# Relative motion between a light source and a stationary observer

I've been taught that for a stationary observer moving at constant relative velocity away from a light source, this light source will decrease in frequency as the distance between the two increases. I don't quite understand this, I would've thought the frequency would be lower but unchanging, and that only the magnitude of the velocity influences the frequency of light. Can someone explain this phenomenon in depth please?

If the source is moving directly away from the receiver (i.e. on the line connecting the source and receiver), then you are right. The observed frequency at the receiver is constant as long as the frequency and velocity of the source is constant in that case.

The issue is when the source moves along a line that does not contain the receiver, e.g. like a train that passes by while you stand to the side on the platform. In that case, only the component of the (constant!) velocity of the source that along the line to the receiver contributes to the (nonrelativistic) Doppler effect. (In the relativistic Doppler effect, there is also a shift due to the time dilation of the source, which depends on its total velocity, but again this is constant.) But the source is moving, so the line connecting the source to the receiver is changing. Therefore, though the source has constant velocity, the component of that velocity that is "away from the receiver" changes as the source moves. So the received frequency changes with time.

Another way to see it: for a source moving along the line connecting it to the receiver, we receive a higher frequency while it's moving towards the receiver and a lower one when it's moving away. There is a discontinuous jump from the high frequency to the low when the source passes "through" the receiver. But when we remove the "physical weirdness" of the setup by making the source pass the receiver instead of through it, we expect the discontinuity to go away. So now we expect a smooth transition of the frequency from high to low. But once the source has passed the receiver, there is no natural cutoff where the frequency should go from smoothly decreasing to being constant. It decreases slower and slower while approaching the constant value you'd expect in the "passing through" case, but never reaches it.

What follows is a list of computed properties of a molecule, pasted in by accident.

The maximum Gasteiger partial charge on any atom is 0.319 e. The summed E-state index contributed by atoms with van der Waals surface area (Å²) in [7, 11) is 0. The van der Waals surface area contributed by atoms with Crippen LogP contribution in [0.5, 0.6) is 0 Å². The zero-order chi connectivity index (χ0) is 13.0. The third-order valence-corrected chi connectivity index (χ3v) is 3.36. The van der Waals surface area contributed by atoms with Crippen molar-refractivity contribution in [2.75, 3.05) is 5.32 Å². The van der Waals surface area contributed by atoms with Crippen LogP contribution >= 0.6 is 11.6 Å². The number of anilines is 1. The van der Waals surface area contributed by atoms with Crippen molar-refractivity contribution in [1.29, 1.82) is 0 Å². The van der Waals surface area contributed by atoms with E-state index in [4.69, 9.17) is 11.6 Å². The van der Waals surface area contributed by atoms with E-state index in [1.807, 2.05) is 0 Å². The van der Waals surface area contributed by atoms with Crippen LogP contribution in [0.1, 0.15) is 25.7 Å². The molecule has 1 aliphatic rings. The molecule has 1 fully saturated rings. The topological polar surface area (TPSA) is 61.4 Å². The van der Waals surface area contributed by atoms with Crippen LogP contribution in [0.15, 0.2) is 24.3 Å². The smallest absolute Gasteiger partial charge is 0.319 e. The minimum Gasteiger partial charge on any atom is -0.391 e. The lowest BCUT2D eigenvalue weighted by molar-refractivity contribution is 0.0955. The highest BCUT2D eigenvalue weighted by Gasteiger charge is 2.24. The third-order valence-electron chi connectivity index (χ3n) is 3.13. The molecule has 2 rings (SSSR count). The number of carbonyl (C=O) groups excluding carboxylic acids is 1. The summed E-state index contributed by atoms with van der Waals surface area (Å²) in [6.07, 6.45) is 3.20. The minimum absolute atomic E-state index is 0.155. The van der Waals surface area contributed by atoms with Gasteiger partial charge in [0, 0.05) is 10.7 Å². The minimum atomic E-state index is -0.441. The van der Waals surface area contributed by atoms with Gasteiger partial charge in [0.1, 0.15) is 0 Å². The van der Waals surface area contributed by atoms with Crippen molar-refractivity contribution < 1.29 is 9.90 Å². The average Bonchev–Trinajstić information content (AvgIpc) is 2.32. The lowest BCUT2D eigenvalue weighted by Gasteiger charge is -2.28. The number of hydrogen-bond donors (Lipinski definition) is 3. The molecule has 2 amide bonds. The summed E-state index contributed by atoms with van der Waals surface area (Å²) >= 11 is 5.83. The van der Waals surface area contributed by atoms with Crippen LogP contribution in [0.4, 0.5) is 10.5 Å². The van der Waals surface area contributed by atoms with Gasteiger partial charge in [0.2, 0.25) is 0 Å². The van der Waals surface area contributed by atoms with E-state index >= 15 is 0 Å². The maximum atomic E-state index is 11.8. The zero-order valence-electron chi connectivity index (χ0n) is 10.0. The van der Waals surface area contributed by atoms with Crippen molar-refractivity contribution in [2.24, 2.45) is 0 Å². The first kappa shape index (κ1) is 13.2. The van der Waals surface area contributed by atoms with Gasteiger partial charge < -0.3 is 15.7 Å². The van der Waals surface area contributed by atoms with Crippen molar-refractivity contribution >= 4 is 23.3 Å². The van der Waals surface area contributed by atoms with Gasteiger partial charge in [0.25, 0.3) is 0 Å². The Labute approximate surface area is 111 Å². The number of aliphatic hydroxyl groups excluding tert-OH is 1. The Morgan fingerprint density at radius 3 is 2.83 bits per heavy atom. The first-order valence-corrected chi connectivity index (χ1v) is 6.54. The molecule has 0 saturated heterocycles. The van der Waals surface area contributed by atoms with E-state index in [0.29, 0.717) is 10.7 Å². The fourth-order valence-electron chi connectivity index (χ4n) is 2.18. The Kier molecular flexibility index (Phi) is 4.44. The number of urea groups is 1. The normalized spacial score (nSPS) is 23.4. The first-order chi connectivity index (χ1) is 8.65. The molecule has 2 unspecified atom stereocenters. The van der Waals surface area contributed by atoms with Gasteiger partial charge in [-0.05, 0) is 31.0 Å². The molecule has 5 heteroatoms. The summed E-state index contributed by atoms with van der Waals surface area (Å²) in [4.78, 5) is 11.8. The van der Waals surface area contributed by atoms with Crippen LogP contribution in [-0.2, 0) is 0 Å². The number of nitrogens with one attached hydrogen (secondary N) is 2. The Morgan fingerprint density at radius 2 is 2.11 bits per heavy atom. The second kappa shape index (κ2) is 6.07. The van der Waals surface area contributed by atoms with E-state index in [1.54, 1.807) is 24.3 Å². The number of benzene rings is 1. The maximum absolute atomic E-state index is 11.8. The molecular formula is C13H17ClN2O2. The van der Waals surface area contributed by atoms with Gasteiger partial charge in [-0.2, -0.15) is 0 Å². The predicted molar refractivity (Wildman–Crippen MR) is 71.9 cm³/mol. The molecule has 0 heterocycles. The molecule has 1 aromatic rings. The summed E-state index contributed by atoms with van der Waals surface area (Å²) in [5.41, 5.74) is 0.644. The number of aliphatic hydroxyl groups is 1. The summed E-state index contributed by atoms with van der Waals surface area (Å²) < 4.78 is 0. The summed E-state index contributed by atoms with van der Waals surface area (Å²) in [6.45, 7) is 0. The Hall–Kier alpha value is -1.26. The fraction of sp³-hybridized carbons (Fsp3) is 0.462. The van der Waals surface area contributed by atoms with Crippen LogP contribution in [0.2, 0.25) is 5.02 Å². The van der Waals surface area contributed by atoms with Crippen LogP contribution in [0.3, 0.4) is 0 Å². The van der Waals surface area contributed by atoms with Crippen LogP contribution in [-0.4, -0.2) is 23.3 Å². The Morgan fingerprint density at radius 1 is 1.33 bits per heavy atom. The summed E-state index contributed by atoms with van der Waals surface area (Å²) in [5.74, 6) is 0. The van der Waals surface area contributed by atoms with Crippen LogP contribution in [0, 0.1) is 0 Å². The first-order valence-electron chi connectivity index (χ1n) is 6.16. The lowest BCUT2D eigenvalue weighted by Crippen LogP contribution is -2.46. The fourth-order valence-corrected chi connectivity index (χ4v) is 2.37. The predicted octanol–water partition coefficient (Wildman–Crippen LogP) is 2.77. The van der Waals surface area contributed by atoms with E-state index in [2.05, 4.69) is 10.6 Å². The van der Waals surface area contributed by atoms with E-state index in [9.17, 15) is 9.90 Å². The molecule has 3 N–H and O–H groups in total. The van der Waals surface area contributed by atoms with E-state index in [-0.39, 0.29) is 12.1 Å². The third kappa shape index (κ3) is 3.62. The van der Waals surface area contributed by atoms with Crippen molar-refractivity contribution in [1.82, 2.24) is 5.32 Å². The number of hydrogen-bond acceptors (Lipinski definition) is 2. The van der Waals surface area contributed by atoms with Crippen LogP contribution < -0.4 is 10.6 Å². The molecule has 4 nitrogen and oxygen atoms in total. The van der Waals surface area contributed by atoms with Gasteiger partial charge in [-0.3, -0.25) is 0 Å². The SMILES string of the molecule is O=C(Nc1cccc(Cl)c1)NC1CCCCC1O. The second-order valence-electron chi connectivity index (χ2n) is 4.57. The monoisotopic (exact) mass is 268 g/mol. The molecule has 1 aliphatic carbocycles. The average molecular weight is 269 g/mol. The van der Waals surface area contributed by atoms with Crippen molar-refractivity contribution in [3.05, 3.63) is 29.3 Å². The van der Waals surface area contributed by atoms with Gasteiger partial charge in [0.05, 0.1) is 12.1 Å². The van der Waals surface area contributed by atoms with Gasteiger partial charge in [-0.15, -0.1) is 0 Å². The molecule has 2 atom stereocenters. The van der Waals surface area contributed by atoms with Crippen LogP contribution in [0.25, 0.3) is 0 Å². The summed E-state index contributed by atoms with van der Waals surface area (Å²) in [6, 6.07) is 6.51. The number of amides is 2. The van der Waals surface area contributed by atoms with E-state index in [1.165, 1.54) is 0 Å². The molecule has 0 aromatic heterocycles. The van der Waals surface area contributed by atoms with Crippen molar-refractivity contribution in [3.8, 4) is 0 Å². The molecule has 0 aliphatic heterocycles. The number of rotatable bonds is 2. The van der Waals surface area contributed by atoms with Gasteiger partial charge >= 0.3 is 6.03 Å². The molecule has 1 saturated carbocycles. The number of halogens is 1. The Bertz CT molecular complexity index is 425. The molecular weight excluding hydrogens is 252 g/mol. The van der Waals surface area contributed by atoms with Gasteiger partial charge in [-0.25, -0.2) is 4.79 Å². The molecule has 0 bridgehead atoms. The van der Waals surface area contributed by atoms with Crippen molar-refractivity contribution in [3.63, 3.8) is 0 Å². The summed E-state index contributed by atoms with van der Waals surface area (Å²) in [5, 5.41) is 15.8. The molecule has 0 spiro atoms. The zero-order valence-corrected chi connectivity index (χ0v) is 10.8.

If you want a formula, at any point in the source's motion you can find the angle $$\theta$$ between the direction "away from the receiver" and direction of the source's velocity. Then you should use $$v_\text{away}=v_\text{total}\cos\theta$$ instead of $$v_\text{total}$$ to calculate the (nonrelativistic portion of) the Doppler effect.